🛋We didn't do one for the SofiSofa project, but we can do it now. Let's explore what the Question Word Method would have looked like for the SofiSofa furniture project:


  • Producing a new website (e-commerce) to present a new range of sofas + customization.

  • Producing a mobile app (e-commerce) where customers can see the sofa superposed onto a background + customization.


  • Project sponsor: SofiSofa, furniture manufacturer since 1936.

  • Clients based elsewhere: Wolmar, logistics manager at the Stuttgart factory - access to information about orders.

  • Our in-house team: Stephanie (deputy CEO), Benoit (account manager), Bruno (project manager), Tuan (lead developer).

  • Subcontractors: DevMobile Inc. - our contact person was Olivier, Technical Project Manager for Mobile Apps.

  • Target audience: young, urban couples with a high level of income who are computer-savvy.


  • Meetings at the client’s HQ in Montreuil.

  • Project management: at our agency in London.

  • Strategy, design, creation, and web development: at our agency in London.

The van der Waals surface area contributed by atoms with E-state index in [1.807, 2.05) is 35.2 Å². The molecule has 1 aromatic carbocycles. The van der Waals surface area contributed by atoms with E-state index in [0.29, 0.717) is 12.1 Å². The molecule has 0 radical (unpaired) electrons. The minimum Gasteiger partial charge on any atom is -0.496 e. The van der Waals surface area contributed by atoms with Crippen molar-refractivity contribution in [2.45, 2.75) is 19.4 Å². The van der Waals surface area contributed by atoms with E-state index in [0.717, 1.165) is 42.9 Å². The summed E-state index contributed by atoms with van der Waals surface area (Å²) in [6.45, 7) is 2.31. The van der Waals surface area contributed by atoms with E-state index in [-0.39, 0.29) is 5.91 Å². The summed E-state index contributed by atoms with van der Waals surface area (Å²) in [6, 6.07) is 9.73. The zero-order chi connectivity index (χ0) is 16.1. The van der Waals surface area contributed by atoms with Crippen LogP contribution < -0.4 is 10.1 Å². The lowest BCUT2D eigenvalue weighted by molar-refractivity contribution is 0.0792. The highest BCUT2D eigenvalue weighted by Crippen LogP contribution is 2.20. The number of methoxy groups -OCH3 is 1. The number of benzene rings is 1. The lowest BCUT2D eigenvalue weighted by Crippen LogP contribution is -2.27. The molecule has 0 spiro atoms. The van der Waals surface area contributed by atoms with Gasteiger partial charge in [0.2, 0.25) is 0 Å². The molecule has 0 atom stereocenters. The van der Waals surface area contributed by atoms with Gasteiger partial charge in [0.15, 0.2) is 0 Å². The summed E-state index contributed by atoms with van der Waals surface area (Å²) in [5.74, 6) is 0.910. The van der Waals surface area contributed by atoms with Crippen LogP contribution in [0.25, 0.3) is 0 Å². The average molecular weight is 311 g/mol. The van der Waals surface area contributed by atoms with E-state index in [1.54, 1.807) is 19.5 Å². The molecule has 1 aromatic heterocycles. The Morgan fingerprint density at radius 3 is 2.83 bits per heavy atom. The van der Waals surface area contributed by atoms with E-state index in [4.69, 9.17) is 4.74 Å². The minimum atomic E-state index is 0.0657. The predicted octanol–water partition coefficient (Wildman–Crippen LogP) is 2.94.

• Mobile development: DevMobile, led from London with support from Asia.

  • Environment for the site delivery: hosting to be managed by the client.

  • App to be launched on Google Play Store and App Store.


  • Kick-off meeting for the project: February 3, 2015.

  • Design workshops: weeks beginning February 16 and 23, 2015.

  • Approval of the design work for the website and app: mid-March.

  • Launch of the website: by April 24, 2015.

  • Launch of the application: by May 26, 2015.


  • In-house use of the waterfall method.

  • The approval of the intermediary deliverables will trigger the start of the invoicing process.

  • Weekly monitoring done on Worklist and monthly progress meetings held with the team.